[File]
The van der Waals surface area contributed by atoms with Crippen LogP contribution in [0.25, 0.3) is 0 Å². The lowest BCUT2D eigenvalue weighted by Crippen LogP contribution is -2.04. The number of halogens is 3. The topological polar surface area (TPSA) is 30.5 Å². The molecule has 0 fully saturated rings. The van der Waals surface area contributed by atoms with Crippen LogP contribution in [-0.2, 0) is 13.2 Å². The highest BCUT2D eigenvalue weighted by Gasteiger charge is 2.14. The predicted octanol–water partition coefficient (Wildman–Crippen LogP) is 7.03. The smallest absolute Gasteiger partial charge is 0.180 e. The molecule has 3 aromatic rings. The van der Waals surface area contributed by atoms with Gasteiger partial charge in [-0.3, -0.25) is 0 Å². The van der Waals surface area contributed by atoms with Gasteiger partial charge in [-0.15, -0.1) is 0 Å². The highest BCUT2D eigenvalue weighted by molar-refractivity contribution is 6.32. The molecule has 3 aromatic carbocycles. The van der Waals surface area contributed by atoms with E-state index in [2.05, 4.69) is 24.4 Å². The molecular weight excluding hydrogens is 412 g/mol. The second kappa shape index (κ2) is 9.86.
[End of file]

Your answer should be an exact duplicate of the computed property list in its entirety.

The van der Waals surface area contributed by atoms with Crippen LogP contribution in [0.25, 0.3) is 0 Å². The lowest BCUT2D eigenvalue weighted by Crippen LogP contribution is -2.04. The number of halogens is 3. The topological polar surface area (TPSA) is 30.5 Å². The molecule has 0 fully saturated rings. The van der Waals surface area contributed by atoms with Crippen LogP contribution in [-0.2, 0) is 13.2 Å². The highest BCUT2D eigenvalue weighted by Gasteiger charge is 2.14. The predicted octanol–water partition coefficient (Wildman–Crippen LogP) is 7.03. The smallest absolute Gasteiger partial charge is 0.180 e. The molecule has 3 aromatic rings. The van der Waals surface area contributed by atoms with Gasteiger partial charge in [-0.3, -0.25) is 0 Å². The van der Waals surface area contributed by atoms with Gasteiger partial charge in [-0.15, -0.1) is 0 Å². The highest BCUT2D eigenvalue weighted by molar-refractivity contribution is 6.32. The molecule has 3 aromatic carbocycles. The van der Waals surface area contributed by atoms with E-state index in [2.05, 4.69) is 24.4 Å². The molecular weight excluding hydrogens is 412 g/mol. The second kappa shape index (κ2) is 9.86.